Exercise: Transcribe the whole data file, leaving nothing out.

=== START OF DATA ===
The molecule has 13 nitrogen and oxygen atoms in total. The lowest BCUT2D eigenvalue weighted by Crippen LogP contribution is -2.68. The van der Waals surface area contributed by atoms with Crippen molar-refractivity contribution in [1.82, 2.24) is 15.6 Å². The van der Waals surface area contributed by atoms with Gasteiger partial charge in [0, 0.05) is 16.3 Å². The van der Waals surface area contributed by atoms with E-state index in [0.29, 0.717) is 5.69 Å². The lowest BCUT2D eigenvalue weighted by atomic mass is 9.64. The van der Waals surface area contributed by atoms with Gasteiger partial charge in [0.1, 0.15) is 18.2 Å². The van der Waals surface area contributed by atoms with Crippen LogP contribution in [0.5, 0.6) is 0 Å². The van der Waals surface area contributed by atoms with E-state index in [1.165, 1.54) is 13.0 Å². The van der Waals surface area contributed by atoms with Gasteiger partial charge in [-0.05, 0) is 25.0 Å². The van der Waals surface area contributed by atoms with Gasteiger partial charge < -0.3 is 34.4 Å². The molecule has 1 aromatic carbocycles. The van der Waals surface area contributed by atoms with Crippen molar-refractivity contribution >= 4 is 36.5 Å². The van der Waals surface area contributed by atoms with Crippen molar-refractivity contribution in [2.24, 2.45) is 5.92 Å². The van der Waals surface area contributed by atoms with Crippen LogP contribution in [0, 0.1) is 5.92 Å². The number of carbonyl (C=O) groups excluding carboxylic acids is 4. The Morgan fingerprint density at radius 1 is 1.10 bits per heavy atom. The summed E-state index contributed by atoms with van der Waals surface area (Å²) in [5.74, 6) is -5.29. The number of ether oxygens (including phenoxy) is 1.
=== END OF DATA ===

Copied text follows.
The molecule has 13 nitrogen and oxygen atoms in total. The lowest BCUT2D eigenvalue weighted by Crippen LogP contribution is -2.68. The van der Waals surface area contributed by atoms with Crippen molar-refractivity contribution in [1.82, 2.24) is 15.6 Å². The van der Waals surface area contributed by atoms with Gasteiger partial charge in [0, 0.05) is 16.3 Å². The van der Waals surface area contributed by atoms with E-state index in [0.29, 0.717) is 5.69 Å². The lowest BCUT2D eigenvalue weighted by atomic mass is 9.64. The van der Waals surface area contributed by atoms with Gasteiger partial charge in [0.1, 0.15) is 18.2 Å². The van der Waals surface area contributed by atoms with Crippen LogP contribution in [0.5, 0.6) is 0 Å². The van der Waals surface area contributed by atoms with E-state index in [1.165, 1.54) is 13.0 Å². The van der Waals surface area contributed by atoms with Gasteiger partial charge in [-0.05, 0) is 25.0 Å². The van der Waals surface area contributed by atoms with Gasteiger partial charge < -0.3 is 34.4 Å². The molecule has 1 aromatic carbocycles. The van der Waals surface area contributed by atoms with Crippen molar-refractivity contribution >= 4 is 36.5 Å². The van der Waals surface area contributed by atoms with Crippen molar-refractivity contribution in [2.24, 2.45) is 5.92 Å². The van der Waals surface area contributed by atoms with Crippen LogP contribution in [0, 0.1) is 5.92 Å². The number of carbonyl (C=O) groups excluding carboxylic acids is 4. The Morgan fingerprint density at radius 1 is 1.10 bits per heavy atom. The summed E-state index contributed by atoms with van der Waals surface area (Å²) in [5.74, 6) is -5.29. The number of ether oxygens (including phenoxy) is 1.